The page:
And when we look at Krishna’s life, what we find is a man who is tirelessly active in the world. In fact, it is difficult to imagine a man more active than Krishna. To achieve his mission of establishing dharma in the world, we find Krishna constantly active, now negotiating for peace, now fighting a battle for dharma, now destroying an evil ruler who has been standing in the way of dharma. Now we find him killing his uncle Kamsa, the wicked ruler of Mathura, now getting Kala Yavana and Jarasandha killed, now fighting a battle with Salva the evil king of Saubha, now at Hastinapura trying to avoid the Mahabharata war and when the war becomes inevitable, aiding the Pandavas in the battle for dharma. True he takes a vow of not taking up weapons in the battle, but it is not as a passive driver of Arjuna’s chariot we find him as in the Mahabharata war, but as a very active individual, guiding not only Arjuna’s actions and but of the entire Pandava army. He is there with the Pandavas when Duryodhana hiding in a lake has to be located, challenged and killed; he is there when Dhritarawshtra tries to crush Bhishma in his arms; he is there when Ashwatthama has to be pursued; he is there when Gandhari wants to curse the Pandavas – and everywhere he is active. How do we then explain the meaning of the word sarvarambha-parityagi, one who has given up all beginnings, all initiative?

Speaking of Jesus in his beautiful book Jesus, the Son of Man, Kahlil Gibran says: “Jesus the Nazarene was born and reared like ourselves; his mother and father were like our parents, and he was a man. But the Christ, the Word, who was in the beginning, the Spirit who would have us live our fuller life, came unto Jesus and was with him. And the Spirit was the versed hand of the Lord, and Jesus was the harp. The Spirit was the psalm, and Jesus was the turn thereof. And Jesus, the Man of Nazareth, was the host and the mouthpiece of the Christ, who walked with us in the sun and who called us his friends.”

A sarvarambha-parityagi is like Jesus. He is like Krishna. Sarvarambha-parityagis become so empty of themselves, that they become vessels for the High. The music of the High flows through them as their music. Jesus becomes the mouthpiece of the Christ, the Word, who was in the beginning. Krishna becomes the avarata of God.

When you become a sarvarambha-parityagi, you become like Krishna’s flute.

Krishna’s flute does produce music. It produces the most enchanting music, which maddens with its beauty everyone who listens to it. The gopis of Vrindavan go crazy listening to it and, leaving their homes, go to dance with him on the banks of the Yamuna at midnight on moon-filled nights.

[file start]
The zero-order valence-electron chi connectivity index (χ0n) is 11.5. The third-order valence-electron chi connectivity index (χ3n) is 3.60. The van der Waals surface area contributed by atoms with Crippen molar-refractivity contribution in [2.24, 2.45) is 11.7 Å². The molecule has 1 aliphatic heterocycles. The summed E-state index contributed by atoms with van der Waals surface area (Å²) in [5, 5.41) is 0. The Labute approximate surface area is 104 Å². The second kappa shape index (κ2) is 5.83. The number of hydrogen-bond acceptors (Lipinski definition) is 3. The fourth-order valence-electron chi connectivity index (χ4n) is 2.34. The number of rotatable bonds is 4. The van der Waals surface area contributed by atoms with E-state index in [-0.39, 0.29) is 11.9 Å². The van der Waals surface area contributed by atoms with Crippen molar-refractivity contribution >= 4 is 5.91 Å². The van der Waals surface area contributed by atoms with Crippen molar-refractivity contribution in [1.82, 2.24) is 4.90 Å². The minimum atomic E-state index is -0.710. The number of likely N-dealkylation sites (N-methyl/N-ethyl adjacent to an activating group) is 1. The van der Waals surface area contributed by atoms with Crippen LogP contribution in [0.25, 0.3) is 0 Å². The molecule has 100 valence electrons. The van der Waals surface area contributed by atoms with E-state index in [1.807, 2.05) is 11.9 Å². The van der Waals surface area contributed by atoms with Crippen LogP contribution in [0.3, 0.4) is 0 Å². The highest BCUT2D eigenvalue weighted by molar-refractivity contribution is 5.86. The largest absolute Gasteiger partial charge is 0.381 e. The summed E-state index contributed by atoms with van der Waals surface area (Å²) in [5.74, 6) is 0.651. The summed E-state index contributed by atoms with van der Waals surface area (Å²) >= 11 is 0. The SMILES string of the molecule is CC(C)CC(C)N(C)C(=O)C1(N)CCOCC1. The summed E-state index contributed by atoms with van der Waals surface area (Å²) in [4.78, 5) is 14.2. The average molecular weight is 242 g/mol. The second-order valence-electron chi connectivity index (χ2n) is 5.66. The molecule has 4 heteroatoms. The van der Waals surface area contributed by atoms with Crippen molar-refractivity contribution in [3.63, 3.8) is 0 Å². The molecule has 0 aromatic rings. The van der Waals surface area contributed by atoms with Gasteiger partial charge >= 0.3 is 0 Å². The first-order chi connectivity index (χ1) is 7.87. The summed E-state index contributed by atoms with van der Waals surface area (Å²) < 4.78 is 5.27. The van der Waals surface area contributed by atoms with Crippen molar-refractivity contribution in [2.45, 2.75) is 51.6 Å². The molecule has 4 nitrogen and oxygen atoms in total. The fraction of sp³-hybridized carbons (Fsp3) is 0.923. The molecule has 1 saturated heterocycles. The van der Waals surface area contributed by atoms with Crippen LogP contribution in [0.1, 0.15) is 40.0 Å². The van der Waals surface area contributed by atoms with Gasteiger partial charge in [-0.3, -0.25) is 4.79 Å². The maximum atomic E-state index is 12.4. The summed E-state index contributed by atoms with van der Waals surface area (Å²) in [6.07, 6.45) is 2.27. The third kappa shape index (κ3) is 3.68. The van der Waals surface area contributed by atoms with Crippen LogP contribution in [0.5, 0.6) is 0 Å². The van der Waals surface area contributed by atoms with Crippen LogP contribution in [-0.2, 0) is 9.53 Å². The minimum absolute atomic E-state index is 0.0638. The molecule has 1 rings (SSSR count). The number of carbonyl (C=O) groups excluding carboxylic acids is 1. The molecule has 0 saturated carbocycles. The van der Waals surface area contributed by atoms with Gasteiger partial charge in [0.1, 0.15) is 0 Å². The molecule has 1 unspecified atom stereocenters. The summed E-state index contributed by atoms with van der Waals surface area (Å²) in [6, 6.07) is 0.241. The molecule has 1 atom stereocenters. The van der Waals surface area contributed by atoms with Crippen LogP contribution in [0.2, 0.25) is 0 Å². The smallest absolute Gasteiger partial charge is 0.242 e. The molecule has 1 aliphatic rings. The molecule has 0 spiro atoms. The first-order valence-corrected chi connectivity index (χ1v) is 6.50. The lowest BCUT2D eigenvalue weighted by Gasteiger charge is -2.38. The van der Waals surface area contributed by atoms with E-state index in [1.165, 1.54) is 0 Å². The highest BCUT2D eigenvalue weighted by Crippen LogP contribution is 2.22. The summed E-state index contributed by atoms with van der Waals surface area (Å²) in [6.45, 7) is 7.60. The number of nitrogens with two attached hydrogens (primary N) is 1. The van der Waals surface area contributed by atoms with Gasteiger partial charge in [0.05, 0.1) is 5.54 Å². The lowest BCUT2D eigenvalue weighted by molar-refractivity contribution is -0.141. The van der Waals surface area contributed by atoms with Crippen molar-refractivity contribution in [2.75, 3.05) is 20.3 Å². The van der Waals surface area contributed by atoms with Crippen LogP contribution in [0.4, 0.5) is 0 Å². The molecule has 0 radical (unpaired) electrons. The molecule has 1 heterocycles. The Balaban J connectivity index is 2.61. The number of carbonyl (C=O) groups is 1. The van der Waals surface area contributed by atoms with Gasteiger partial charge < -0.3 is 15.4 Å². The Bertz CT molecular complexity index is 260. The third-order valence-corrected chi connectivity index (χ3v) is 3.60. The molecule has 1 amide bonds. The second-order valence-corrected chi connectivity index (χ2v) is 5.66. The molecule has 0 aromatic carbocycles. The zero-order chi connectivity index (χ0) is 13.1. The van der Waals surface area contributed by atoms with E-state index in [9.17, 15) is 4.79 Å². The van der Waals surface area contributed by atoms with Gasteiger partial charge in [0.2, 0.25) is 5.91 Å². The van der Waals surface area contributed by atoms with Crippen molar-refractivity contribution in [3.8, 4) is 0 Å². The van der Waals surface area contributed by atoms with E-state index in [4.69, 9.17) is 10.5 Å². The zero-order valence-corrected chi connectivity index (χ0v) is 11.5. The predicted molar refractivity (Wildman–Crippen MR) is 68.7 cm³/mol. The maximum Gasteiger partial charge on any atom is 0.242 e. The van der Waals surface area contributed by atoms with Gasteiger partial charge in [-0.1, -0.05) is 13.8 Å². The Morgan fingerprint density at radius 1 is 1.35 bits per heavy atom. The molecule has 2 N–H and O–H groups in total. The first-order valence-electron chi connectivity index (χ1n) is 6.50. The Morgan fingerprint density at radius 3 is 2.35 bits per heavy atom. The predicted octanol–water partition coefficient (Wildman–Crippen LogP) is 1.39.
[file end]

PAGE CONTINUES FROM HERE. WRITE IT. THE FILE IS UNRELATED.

And yet that music is not of the flute. That music does not belong to the flute. That music is Krishna’s. The flute is just the emptiness – the hollowness – through which Krishna’s music can flow.

The sarvarambha-parityagi is exactly like that. He is active. Jesus was tirelessly active all his years on the earth. And so were Krishna and other great masters. But, as Krishna tells Arjuna in the Gita, he has nothing to achieve for himself in all the three words for there is nothing that he has not achieved: na me pārthāsti kartavyam trishu lokeshu kincana; nānavāptam avāptavyam vartaiva ca karmaNi ||BhG 3.22|| He becomes a vessel for the High, a vehicle for the High, a tool for the High. He is active, he performs actions, but those are not actions originating in him, but from the High. As for himself, as for actions originating from him, he has given them all up, along with his ego, his I-ness.

To ask again the question that was asked earlier: Doesn’t renouncing all private goals make you ineffective in the world?

The people who have given up private goals and become essential men are some of the most effective people the world has seen: Krishna, Jesus, Buddha, Mohammad – the list is long.

Their way is the way of the essential man.

O0O

Comments

  1. I would like to draw attention to the theory of invisible hand by Adam Smith which he propounded in his famous book 'Wealth of Nations'. He says that if every individual pursues his own selfish goals, the solution thus obtained will be the most efficient and the greater good of the society will be automatically achieved.

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  2. A certain former chief minister of a certain South Indian state is known to have 6,000 crores in a Swiss bank. Having pursued his own selfish goals while in office (along with many others of his ilk), can we think the result to be the "most efficient" and the greater good of society has been achieved? What about the plethora of unregulated and ridiculous advertising claims, made by individuals not qualifying as criminals and pursuing their own selfish goals, that lead the gullible to waste their money on spurious products?